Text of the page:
"The rules of the game"
This is all follows a U.S. Supreme Court decision last year striking down provisions of the Voting Rights Act, which required a number of states --- many of them in the South --- to get clearance from the Justice Department before changing their voting laws.
Without that protection, voting rights advocates say, in states with a history of discriminatory voting practices against racial minorities those who seek to unduly influence elections will find it easier to suppress votes.
"We have seen a dramatic increase in politicians trying to manipulate the rules of the game in terms of making it harder for citizens to vote," said Myrna Perez, a senior counsel at NYU's Brennan Center for Justice.
The flurry of new and more restrictive voter laws coincided with the 2010 elections and new Republican majorities that came into power, Perez said.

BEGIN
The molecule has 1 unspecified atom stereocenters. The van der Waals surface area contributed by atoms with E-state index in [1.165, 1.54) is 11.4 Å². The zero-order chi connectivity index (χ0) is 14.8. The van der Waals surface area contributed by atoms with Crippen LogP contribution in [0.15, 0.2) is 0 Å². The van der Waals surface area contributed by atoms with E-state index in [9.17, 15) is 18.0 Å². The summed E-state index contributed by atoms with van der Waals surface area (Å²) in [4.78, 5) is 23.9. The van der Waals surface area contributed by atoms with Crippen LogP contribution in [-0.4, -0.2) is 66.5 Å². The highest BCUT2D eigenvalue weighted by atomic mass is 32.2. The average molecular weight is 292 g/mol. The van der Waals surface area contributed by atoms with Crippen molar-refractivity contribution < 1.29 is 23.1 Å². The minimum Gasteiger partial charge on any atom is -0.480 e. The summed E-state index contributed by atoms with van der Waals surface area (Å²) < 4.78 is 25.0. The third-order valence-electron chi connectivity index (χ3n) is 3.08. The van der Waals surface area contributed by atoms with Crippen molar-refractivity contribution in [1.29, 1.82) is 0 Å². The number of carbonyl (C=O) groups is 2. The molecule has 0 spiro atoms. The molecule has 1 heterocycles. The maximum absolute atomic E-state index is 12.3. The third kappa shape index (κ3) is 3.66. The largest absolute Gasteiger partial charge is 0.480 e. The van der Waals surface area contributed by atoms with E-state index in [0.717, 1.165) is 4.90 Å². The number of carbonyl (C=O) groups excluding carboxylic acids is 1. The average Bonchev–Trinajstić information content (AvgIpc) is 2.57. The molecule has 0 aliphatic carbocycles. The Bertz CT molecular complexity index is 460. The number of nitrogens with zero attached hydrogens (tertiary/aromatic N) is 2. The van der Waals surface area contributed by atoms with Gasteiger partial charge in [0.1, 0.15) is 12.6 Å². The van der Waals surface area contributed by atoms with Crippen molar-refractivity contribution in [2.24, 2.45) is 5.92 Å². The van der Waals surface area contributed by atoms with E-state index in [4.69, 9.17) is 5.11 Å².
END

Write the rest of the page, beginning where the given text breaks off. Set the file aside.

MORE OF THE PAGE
In 2012, the increase in laws reached a fever pitch when 19 states put forth measures civil rights groups view as restrictive.
Now, as the 2014 midterm elections loom, voting rights advocates point to scenarios in the 2000 and 2012 general elections in Florida, where there was confusion about voting methods, laws and long lines, as a model for what could happen elsewhere in the country.
"I guess you could say we're ahead of the curve on voter suppression," said Deirdre Macnab, president of the nonpartisan League of Women Voters of Florida adding that the state has since passed a series of election reform measures which have improved voting. "When it comes to Florida, we first saw the impact of taking away days and times to vote. And the legislators were properly shamed and embarrassed. It's unfortunate that other states have to experience that."